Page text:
Building the field shelter was something else – you’d think that living in the Pacific Northwest, where we are forests as far as the eye can see, that getting quality lumber relatively inexpensively would be a no brainer. Not so. My options were to get good quality, very expensive wood that was meant for indoor, finishing work, or to go out in the yard and get what the trade apparently calls SPF – for Spruce/Pine/Fir – except that it’s not pine, and not fir. Don’t ask me why they don’t just call it spruce. Whatever it is, it’s crap wood. Warped, twisted, full of knots, and splits when you gouge it with a fingernail (well, almost). We asked for exterior grade fir. Can’t be had – it’s all exported. Two days of working after work got the shelter built, but the truth is, it’s unlikely to last as long as the one we built three years ago – the wood is just so bad. We paint our shelters, by the way – we get so much wet weather here, that paint is a way of holding them together a bit longer.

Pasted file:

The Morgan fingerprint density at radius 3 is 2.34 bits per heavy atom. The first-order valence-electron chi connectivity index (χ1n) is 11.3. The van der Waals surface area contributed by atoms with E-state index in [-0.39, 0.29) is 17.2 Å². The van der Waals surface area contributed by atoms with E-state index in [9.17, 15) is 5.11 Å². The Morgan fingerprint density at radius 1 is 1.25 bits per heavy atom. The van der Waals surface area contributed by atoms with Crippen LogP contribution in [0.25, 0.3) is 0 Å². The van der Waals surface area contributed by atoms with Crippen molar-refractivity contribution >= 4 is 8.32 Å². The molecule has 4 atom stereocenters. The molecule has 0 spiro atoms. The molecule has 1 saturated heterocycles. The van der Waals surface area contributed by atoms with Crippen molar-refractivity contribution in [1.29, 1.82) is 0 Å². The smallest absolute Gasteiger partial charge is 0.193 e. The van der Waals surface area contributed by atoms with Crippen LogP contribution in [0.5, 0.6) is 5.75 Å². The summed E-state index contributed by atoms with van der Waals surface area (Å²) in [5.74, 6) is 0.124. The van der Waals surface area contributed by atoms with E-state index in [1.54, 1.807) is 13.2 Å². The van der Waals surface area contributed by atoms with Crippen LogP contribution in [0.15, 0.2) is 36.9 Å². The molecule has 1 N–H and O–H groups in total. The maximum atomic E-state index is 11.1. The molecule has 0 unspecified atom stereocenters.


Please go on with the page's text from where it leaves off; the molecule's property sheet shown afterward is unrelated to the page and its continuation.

One of the reasons for doing 150 at once was to economize on the processing day. Running up-island with a rented vehicle costs about $150 round trip (includes the rental and the gas). Last year we made the trip twice, different months, with 75 birds or so each time. It made sense to put them all in one load if we could, and this had the added bonus of giving us the volume price break at the processor as well – instead of $4.10/bird, we will only be paying $3.85/bird. We have also had to invest in more poultry crates for this to work, which were not cheap (about $60/each), but they should last us decades, and we considered them an investment. The birds go to the processor September 17th, and then the chore roster will seem pretty empty.